Goldman Sachs CEO David Solomon is accused of 'blatant ignorance and disrespect' by students at his alma mater

David Solomon has faced plenty of heat in his role leading Goldman Sachs this year. But an interaction with college students as part of his other chairman role is now attracting further scrutiny.

A group of seniors preparing to graduate from his alma mater, upstate New York’s Hamilton College, wrote a letter accusing the Goldman Sachs chairman and chief executive officer of “blatant ignorance and disrespect” as they spoke with him about the school’s investments in fossil fuels at a trustee networking event.

The students said Solomon, 61, claimed that he did more in a week to help climate change than they would ever do, pointing to his capital accumulation and position of power. He also guessed that the group — all non-male and mostly people of color — all benefited from financial aid, and therefore should feel indebted to endowment they were questioning, according to the letter.  

The letter, jointly written by three members of the class of 2023 and published on the school newspaper’s website in May, was reported Friday by New York Magazine as part of a story on unrest within Goldman Sachs over Solomon’s management style. Solomon serves as the chair of the board of trustees at Hamilton, a liberal arts college with about 2,000 students.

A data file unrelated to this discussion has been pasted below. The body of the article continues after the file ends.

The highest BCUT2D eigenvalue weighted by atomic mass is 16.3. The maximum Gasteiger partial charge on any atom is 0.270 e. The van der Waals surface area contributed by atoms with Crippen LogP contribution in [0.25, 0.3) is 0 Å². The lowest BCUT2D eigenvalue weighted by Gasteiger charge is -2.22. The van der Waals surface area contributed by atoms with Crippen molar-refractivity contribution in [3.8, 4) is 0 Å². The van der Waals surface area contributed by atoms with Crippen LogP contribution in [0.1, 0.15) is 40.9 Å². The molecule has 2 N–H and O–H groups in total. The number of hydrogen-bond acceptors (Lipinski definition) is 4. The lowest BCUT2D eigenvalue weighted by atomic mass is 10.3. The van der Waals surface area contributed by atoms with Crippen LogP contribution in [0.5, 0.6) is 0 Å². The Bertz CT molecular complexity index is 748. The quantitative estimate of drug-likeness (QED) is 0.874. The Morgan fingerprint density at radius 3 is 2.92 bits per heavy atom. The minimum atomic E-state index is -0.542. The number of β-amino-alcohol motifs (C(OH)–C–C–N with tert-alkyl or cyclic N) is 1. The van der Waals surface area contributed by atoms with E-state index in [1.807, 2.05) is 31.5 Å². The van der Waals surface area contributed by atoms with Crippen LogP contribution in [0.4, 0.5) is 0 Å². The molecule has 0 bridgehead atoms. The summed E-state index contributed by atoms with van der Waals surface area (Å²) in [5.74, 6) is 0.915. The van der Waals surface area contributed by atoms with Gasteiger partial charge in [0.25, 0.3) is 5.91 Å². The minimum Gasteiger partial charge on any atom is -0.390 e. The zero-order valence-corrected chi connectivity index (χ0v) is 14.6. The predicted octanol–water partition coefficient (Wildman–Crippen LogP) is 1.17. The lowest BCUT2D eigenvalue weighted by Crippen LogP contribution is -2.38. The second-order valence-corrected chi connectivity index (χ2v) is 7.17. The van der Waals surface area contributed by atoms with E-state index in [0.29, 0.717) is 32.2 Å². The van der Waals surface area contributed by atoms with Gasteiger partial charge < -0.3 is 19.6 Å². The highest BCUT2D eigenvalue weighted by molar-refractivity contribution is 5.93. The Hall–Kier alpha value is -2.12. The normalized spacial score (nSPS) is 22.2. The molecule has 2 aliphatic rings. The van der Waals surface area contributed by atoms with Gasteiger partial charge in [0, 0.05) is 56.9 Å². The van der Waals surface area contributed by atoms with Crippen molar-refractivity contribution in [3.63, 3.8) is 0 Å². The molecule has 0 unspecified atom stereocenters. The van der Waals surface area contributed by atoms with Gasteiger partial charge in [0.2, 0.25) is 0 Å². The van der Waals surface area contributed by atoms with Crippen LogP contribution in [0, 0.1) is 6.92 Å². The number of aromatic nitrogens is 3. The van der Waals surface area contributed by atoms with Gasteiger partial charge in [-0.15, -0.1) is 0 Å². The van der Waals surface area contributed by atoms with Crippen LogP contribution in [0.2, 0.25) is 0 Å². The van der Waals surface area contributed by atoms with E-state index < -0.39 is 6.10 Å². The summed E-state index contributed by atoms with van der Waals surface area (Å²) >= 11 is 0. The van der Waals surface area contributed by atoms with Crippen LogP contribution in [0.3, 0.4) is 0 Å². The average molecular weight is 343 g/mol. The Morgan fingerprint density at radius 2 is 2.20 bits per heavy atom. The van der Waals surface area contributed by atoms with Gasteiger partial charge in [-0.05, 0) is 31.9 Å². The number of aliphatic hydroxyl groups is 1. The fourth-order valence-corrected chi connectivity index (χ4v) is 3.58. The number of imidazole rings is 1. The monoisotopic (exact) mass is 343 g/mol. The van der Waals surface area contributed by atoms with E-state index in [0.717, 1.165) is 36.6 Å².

Frustrations inside Goldman have become increasingly public. They escalated through the pandemic even as the company minted record profits, and intensified in recent months during a slowdown in core business lines. Fueling the fire, the bonus pool shrank last year in part because of losses from the now-abandoned push into consumer banking.

A representative for Hamilton College declined to comment. Goldman spokesman Tony Fratto said Solomon has enormous respect for the students and “he did not and would not say things to offend them. We strongly dispute the claims that he did.” Fratto didn’t elaborate on which claims he was disputing.

“At one point, he laughed and told us he’d be dead in thirty years, so climate change would be our problem anyway,” the students wrote. They said Solomon indicated fossil-fuel divestment was a stupid movement and that if the students traveled to countries like China, India and Cambodia they could see how the world “really worked” before deciding if they wanted to live like that. Shortly after, in June, Solomon convened a Goldman Sachs board meeting in India. 

Solomon oversaw record results for Goldman Sachs in 2021, and the stock is up more than 50% since he took over almost five years ago. But he’s faced elements of revolt from the firm’s powerful cadre of partners over issues tied to the business, such as the costly consumer-banking flop, and some specific to Solomon himself — complaining about his brusque management style and his use of the corporate jet for leisure. 

A growing list of senior departures has also drawn attention, with some executives departing soon after taking new posts, and some top women exiting amid criticism about the firm’s culture. The tally includes executives Solomon has elevated, like Julian Salisbury, who left last month for Sixth Street Partners.

In recent weeks, the firm has tapped veterans of the company to return in key roles. Tom Montag, who spent more than two decades at Goldman and helped run the trading business when Solomon ran investment banking, was named to the board of directors last month. Russell Horwitz, a confidant of former CEO Lloyd Blankfein is rejoining as chief of staff, a role that has been used to build consensus in top management.

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